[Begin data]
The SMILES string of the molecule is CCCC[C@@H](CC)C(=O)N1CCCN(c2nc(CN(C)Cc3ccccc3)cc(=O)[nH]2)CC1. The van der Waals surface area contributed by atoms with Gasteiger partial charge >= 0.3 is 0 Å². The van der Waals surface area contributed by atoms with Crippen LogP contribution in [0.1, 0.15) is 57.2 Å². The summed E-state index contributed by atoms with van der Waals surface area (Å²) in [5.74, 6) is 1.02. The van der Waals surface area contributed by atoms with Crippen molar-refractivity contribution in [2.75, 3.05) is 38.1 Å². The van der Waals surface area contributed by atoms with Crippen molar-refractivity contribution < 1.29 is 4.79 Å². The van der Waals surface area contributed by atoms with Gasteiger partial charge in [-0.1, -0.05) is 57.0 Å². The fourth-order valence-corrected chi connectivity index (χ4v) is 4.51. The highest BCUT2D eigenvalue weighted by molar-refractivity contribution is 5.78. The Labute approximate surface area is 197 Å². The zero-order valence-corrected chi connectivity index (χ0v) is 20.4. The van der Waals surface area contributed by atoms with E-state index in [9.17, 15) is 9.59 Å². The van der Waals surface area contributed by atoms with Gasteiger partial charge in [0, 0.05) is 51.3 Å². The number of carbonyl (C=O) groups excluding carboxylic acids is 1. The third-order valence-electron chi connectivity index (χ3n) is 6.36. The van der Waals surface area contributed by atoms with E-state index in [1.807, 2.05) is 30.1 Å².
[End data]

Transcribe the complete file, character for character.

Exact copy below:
The SMILES string of the molecule is CCCC[C@@H](CC)C(=O)N1CCCN(c2nc(CN(C)Cc3ccccc3)cc(=O)[nH]2)CC1. The van der Waals surface area contributed by atoms with Gasteiger partial charge >= 0.3 is 0 Å². The van der Waals surface area contributed by atoms with Crippen LogP contribution in [0.1, 0.15) is 57.2 Å². The summed E-state index contributed by atoms with van der Waals surface area (Å²) in [5.74, 6) is 1.02. The van der Waals surface area contributed by atoms with Crippen molar-refractivity contribution in [2.75, 3.05) is 38.1 Å². The van der Waals surface area contributed by atoms with Crippen molar-refractivity contribution < 1.29 is 4.79 Å². The van der Waals surface area contributed by atoms with Gasteiger partial charge in [-0.1, -0.05) is 57.0 Å². The fourth-order valence-corrected chi connectivity index (χ4v) is 4.51. The highest BCUT2D eigenvalue weighted by molar-refractivity contribution is 5.78. The Labute approximate surface area is 197 Å². The zero-order valence-corrected chi connectivity index (χ0v) is 20.4. The van der Waals surface area contributed by atoms with E-state index in [9.17, 15) is 9.59 Å². The van der Waals surface area contributed by atoms with Gasteiger partial charge in [0, 0.05) is 51.3 Å². The number of carbonyl (C=O) groups excluding carboxylic acids is 1. The third-order valence-electron chi connectivity index (χ3n) is 6.36. The van der Waals surface area contributed by atoms with E-state index in [1.807, 2.05) is 30.1 Å².